ByFranco Gucci, writer at
I'm an avid movie fan whose favorite movie ever is Back to the Future. I'm the type of person that if I like a TV show, I'll binge watch it
Franco Gucci

When it was announced in October, 2014, was supposed to be a two-parter. That changed last year with the Russo Brothers confirming the adventure to be now only one film, leaving Thanos' and the Infinity Stones' massive storyline with a seemingly reduced plot. The shift left fans wondering how much screen time will the Mad Titan and the heroes have? Obviously one of them would have to suffer from a time discount, but who would it be?

Well, fans, debate no more; just answered that question. During a set visit for Guardians of the Galaxy Vol. 2, the legendary producer was asked about Marvel's villain problem; in his answer, he dropped the bombshell we're here for:

“A big criticism of ours is that we focus on the heroes more than the villains, I think that’s probably true. I don’t think it will always be true. [...] Thanos in 'Infinity War'... is in a movie that has a lot of characters, you could almost go so far as to say he is the main character, and that’s a bit of a departure from what we’ve done before, but that was appropriate for a movie called 'Infinity War'.”

Choosing to give Thanos the role of protagonist is definitely an interesting direction, but it opens up a debate: If he's given more time in the spotlight, what happens to The Avengers? Is it right to make Thanos the protagonist of the story? Let's take a look...

The Avengers Need A Closing Chapter

Credit: Marvel Studios
Credit: Marvel Studios

The film universe's structure closely mimics that of comic books, in that, no matter how wide of a canvas you have to present your characters, the storyline is broken up into different parts, so the plot will always feel episodic. We have 14 movies worth of set up for heroes, but if we take a deeper dive into their structure, they're small chapters exploring a small fraction of their main characters; characters with chapters of their own who are slowly unraveled and closed through the course of more movies.

So, Infinity War should be a closing chapter for these characters we've slowly gotten to know for the better part of a decade, just like Avengers was a turning point for everyone. The end of the movie gave us changed heroes. They had grown. They were entering a new chapter in their lives after facing an enemy and a situation they never expected.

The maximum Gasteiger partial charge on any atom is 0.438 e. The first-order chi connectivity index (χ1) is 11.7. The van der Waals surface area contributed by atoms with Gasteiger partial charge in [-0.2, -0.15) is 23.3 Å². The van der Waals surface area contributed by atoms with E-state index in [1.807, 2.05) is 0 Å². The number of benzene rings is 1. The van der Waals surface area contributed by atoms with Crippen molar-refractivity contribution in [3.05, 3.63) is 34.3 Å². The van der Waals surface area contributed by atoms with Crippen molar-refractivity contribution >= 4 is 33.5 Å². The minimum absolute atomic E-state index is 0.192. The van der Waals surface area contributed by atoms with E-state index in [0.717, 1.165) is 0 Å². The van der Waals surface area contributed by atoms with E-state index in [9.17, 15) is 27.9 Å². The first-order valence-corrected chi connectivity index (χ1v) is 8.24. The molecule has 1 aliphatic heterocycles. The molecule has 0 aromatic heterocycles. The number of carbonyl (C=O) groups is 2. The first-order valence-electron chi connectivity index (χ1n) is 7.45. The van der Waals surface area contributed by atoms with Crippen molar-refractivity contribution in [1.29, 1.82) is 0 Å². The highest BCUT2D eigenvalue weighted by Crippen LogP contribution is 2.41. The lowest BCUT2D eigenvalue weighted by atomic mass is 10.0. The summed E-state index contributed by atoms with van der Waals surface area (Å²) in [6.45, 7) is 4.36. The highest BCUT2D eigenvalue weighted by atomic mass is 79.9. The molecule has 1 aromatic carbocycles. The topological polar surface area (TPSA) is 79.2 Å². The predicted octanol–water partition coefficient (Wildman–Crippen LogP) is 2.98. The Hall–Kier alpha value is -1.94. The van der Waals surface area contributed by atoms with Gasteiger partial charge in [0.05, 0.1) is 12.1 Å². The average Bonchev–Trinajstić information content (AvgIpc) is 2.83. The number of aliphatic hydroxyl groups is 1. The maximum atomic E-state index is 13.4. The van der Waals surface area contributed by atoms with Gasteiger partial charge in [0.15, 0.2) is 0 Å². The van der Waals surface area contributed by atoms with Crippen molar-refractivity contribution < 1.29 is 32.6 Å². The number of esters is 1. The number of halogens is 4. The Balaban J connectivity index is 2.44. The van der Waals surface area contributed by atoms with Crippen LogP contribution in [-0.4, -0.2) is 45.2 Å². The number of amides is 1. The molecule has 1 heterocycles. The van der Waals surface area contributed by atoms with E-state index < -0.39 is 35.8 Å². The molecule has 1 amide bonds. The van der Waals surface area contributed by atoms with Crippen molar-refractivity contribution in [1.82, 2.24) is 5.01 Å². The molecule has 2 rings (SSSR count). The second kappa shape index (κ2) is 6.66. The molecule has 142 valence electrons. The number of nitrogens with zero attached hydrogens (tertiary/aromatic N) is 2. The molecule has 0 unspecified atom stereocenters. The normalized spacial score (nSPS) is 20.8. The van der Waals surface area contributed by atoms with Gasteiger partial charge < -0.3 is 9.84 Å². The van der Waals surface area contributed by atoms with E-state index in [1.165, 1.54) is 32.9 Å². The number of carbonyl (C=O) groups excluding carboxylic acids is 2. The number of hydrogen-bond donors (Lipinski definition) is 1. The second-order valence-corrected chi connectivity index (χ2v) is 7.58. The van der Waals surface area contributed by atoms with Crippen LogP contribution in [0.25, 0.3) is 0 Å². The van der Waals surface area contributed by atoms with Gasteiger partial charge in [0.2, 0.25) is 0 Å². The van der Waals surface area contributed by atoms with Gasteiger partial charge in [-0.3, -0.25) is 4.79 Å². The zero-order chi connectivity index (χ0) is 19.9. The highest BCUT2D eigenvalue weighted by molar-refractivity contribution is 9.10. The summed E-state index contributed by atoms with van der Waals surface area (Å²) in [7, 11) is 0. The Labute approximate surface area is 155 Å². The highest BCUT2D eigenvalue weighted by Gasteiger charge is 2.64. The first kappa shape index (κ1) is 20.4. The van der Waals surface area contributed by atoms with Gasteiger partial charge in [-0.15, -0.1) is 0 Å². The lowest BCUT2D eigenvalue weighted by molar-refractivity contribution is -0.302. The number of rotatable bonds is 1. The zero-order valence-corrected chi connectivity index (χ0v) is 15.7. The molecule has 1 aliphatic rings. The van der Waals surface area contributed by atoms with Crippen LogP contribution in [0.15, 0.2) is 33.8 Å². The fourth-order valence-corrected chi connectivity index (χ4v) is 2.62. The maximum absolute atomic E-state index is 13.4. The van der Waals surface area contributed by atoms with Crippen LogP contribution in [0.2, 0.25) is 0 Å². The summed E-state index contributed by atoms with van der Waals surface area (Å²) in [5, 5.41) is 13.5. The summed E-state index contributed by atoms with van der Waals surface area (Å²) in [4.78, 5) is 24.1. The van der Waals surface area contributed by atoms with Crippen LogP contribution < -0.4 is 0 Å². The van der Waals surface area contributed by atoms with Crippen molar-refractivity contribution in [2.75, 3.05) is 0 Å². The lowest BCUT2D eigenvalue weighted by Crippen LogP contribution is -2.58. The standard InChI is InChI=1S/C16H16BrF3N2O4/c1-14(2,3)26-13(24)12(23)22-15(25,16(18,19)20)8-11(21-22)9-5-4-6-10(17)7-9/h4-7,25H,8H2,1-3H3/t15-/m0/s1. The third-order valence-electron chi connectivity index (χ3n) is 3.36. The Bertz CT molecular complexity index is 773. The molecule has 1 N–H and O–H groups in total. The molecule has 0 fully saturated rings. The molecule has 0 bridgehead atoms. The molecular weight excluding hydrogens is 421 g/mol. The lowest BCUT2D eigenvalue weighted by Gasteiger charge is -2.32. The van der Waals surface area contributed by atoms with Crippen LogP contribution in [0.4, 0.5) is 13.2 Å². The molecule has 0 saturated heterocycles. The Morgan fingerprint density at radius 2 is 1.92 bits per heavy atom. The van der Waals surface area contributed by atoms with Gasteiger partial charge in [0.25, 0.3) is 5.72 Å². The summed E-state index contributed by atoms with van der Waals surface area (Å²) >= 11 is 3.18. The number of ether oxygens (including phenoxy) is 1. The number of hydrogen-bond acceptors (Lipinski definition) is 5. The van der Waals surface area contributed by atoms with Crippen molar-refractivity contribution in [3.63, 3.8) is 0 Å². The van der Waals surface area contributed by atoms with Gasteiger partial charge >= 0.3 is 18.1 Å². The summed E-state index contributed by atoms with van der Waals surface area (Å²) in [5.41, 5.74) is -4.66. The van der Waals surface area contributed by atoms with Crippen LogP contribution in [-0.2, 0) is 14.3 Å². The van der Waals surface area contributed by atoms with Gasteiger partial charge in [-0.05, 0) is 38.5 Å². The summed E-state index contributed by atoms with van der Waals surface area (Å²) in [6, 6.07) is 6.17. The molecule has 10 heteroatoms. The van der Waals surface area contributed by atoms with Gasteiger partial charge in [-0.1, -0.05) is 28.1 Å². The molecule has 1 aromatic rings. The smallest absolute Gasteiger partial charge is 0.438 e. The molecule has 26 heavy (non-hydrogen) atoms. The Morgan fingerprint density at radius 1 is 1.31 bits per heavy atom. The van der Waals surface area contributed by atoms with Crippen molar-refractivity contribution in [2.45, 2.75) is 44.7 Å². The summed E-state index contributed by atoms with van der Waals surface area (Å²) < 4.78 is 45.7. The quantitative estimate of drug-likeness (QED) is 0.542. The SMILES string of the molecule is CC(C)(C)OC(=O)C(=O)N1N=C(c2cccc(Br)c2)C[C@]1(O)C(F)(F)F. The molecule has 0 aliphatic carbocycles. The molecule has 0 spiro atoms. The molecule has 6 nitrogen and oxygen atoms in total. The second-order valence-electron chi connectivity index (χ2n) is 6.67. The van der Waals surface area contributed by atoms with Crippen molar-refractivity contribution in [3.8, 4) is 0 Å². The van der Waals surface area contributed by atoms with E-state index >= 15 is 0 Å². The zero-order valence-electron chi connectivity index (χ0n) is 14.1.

Not having enough time as an audience with them when they have to digest a crazy purple guy with a rad gauntlet would be a disappointment. We need to know how this threat affects them in a psychological level. At the end of the day, they're people who know they'll face an all-powerful psychopath from space. So it'd be great to get this final bits of development from them.

On The Other Hand, We Also Need Thanos To Be Fully Fleshed Out In The Movie

Credit: Marvel
Credit: Marvel

As stated above, one of the 's main criticisms is its lack of compelling villains. We can't deny the heroes are the biggest focus in each Marvel film. Kevin Feige said this during the set visit:

“In a lot of cases, Ronan’s great [...] but certainly was there to go up against our heroes and to give our heroes a reason for coming together...

... [...] in 2008, there are two superhero movies that came out. One focused on the villain, one focused on the hero, and we at Marvel looked at them, like yeah, we focus on the heroes. We don’t mind that. We like that."

Marvel's trying to avoid this trend with Thanos by giving us snippets of him throughout different films to slowly flesh out his character. The thing is, we haven't seen his "Loki" moment. All we've seen him do is throw the usual "I'll destroy the universe" threats. He should possess distinctive traits that make him a compelling individual, not a clichéd obstacle for the heroes to jump over.

What do we need to accomplish that? Time. Having being teased for six years by the time comes out, we need to have a bad guy that validates the time spent building him up. Someone who scares and fascinates us when doing his thing. Thanos needs to be a layered character with a distinctive personality and time to develop it to stops him from being "guy who wants to rule the universe #377". He has to stay in our minds so that a decade from now, we look back at him and think "What an amazing character." So, yes, it is a great move to give large focus to Thanos.

But if both sides getting their chance to shine in the film is great, what can be done, you ask? Find a balance. We are in a point in the MCU where giving protagonists and antagonists the same level of relevance is necessary. The development of The Avengers as they face this unknown threat is just as important as Thanos as an antagonistic character. And thankfully, Marvel and Feige are interested in going in that direction, as he revealed his new more connected approach to :

“It wasn’t like “oh, here’s our characters on journey with each other while they’re fighting this big bad that’s doing whatever he or she is doing, and just that’s it. [...] It is, kind of, two separate stories: There’s Ronan taking over this planet and murdering the universe, and then there’s these guys who through that journey get to know each other and come together. In this movie all of those things are a little bit more interwoven. It really is all one story. And that is, to me, a lot more satisfying way to tell a story.”

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That comment makes me very optimistic about getting a nice balance in Infinity War, even more so considering we have an incredibly talented creative team in Kevin Feige, Christopher Marcus, Stephen McFeely and the Russo Brothers.


Are you happy with Thanos being a protagonist in 'Infinity War'?

[Source: Slashfilm]


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